I'd rather see Warinner as HC since he was the OC of the Orange Bowl team and has been at Army, Air Force, Notre Dame and Ohio State.

Beaty as OC since that will be a promotion from his position at A&M.

Bowen as DC for obvious reasons.

Aaron Paisley 7 years, 1 month ago

The head coach is not the one doing the recruiting during the season, it's the assistant coaches who do the leg work so Beaty's recruiting ties don't mean as much as a head coach compared to being an assistant coach.

Jim Jackson 7 years, 1 month ago

That's incorrect. He would be on the road recruiting quite often, it's part of the job. You're saying head coaches don't recruit??

Warriner was passed over by Army last year for the vacant HC position where, as you noted, he was once an assistant.

Kyle Sybesma 7 years, 1 month ago

Jim - I'm assuming you want to pass on Warinner because Army passed correct? If that's true, what HC jobs has Beaty interviewed for? Didn't we interview Dorean and pass? Didn't we interview Charlie Strong and pass? Didn't we interview Harbaugh and fail to come to an agreement?

I don't disagree with Beaty as HC. I just disagree with your logic on passing on Warinner. He has a better resume than Beaty.

Jim Jackson 7 years, 1 month ago

The Army job is not what we were in '08 when we passed on Strong (we all know how that turned out). With the exception of football, where they're independent, they compete in the miniscule Patriot league. I see what you're saying, but it's not as if Notre Dame passed on him, Army did. That being said, I think Warriner would be a solid choice, it just concerns me that he hasn't already got a shot at 53 years old with all that he's accomplished.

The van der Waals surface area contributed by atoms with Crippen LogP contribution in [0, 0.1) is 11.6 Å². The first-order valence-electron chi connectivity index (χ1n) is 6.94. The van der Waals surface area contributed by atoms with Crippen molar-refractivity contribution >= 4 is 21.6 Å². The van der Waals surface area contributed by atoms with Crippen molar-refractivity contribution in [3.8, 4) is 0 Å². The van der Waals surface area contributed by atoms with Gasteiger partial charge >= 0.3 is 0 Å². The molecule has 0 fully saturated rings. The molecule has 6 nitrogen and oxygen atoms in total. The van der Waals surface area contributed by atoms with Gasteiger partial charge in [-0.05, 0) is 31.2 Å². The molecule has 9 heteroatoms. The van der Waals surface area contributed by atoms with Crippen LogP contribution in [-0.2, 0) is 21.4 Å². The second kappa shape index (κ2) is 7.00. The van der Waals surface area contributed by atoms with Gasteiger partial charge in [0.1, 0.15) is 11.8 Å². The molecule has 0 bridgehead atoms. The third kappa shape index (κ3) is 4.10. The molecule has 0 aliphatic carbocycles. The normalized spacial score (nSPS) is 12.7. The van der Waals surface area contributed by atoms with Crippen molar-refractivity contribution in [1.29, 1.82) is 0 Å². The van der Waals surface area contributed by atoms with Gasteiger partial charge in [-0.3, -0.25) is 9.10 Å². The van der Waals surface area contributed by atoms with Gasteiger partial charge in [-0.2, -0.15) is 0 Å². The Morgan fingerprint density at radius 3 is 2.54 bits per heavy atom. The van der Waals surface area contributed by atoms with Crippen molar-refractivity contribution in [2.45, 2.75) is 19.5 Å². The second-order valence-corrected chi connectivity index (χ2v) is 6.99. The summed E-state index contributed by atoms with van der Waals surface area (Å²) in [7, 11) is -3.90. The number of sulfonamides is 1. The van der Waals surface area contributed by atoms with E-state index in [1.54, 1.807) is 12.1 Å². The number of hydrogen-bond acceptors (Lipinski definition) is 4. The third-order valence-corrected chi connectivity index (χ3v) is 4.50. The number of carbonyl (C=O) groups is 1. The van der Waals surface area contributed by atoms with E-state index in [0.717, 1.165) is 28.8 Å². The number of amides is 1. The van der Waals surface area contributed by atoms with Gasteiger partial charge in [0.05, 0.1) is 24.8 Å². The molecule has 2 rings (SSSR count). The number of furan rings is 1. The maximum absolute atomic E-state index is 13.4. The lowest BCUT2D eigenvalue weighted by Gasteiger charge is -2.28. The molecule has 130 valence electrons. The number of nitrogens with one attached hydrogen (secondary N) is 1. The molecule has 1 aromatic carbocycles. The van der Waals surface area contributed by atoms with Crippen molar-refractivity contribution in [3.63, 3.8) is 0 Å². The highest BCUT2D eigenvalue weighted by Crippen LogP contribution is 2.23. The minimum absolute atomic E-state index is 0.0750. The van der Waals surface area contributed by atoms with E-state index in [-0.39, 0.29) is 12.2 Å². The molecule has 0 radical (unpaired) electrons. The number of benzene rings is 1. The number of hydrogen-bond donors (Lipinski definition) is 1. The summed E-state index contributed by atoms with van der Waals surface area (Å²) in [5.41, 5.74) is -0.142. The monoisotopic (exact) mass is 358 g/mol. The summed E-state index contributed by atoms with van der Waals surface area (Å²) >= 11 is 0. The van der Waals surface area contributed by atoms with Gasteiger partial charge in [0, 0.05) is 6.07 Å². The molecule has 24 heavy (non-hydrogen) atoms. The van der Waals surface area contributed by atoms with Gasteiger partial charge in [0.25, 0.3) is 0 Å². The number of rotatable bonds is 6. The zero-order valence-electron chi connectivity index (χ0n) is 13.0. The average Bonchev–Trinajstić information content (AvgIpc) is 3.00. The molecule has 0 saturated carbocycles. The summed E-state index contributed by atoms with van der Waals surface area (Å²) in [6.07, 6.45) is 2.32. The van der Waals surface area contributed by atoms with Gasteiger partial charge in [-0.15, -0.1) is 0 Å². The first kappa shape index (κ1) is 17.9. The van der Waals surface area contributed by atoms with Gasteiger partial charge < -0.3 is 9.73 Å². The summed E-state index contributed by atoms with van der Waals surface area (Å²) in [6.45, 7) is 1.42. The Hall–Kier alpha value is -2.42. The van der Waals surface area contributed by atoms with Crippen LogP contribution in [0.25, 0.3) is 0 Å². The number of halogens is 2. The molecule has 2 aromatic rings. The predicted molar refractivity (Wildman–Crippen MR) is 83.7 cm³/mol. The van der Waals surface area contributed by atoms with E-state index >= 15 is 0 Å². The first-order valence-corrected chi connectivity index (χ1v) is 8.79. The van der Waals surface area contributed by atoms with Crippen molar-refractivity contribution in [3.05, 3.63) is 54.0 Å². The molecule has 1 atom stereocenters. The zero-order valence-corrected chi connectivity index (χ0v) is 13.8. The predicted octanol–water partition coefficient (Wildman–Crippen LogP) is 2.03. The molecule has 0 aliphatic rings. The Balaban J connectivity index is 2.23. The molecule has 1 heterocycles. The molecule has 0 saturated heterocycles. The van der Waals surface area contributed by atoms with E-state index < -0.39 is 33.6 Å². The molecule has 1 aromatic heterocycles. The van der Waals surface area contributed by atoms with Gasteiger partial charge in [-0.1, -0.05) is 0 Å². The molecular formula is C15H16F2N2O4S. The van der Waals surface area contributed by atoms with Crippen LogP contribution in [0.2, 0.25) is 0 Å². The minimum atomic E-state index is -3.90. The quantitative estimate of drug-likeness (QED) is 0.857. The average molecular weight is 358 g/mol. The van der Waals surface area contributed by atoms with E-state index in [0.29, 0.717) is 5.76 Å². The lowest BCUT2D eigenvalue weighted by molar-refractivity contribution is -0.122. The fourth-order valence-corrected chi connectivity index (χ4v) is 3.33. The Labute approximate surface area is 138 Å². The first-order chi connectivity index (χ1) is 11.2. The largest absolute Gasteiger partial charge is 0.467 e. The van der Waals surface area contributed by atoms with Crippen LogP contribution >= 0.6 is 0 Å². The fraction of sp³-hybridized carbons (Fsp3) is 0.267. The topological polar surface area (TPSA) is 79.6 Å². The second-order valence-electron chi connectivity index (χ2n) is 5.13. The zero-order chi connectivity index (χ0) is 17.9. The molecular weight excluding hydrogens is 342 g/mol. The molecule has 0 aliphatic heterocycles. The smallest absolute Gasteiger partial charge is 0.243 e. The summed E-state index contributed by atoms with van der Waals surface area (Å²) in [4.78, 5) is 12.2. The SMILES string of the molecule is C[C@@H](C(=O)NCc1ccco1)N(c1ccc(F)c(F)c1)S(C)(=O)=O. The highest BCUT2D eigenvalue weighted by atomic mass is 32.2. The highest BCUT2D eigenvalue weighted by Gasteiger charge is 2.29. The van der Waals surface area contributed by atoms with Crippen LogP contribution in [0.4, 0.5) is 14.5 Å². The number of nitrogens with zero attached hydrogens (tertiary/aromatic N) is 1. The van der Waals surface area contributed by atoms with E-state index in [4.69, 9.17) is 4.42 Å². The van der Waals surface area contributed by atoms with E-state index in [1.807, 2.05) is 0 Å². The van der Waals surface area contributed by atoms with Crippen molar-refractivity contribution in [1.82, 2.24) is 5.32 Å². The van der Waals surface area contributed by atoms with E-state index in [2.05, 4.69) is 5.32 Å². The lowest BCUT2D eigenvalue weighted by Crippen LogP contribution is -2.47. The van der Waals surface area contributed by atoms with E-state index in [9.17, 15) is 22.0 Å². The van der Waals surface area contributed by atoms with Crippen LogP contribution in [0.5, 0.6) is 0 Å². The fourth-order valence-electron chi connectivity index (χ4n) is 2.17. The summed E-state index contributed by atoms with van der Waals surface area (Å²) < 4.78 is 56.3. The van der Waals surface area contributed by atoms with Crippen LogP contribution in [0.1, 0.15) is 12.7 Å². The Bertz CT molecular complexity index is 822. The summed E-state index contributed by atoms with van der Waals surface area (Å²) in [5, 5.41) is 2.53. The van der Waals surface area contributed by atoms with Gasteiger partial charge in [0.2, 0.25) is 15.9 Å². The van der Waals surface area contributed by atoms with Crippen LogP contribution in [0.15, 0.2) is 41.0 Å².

Aaron Paisley 7 years, 1 month ago

Make the base salary based on previous experience and success. If someone like Bowen gets the job, a Big 5 coordinator with no previous head coaching experience, make the base salary $1 million. If it's a non Big 5 head coach, make the base salary $1.5 million, or if it's another Big 5 head coach, $2 million.

I would include bonuses for beating top 25 opponents($100k), conference games($50k), making bowl games and scale the bowl game bonus based on the bowl game ($100k-$500k), a bonus for winning a bowl game ($100k), bonus for making the CFB Playoff ($500k), reaching the national title game ($250k), and winning the national title ($1mil).

Those are big enough base salaries to keep a coach here and enough incentives to double the base salary in a good year.

Jim Stauffer 7 years, 1 month ago

Sounds like your math is wrong to begin with. 900,000 + 200,000 for 1 Big 12 win would be 1.1 million.

But, all that aside, I agree with the concept. The bonuses are too high. 200,000 per Big 12 win is too high. He also should be rewarded for non-con wins. 75,000 per win regardless is much more reasonable. If he wins 6 games, he goes to a bowl and gets that bonus plus his salary just on base plus wins would be 1,350,000.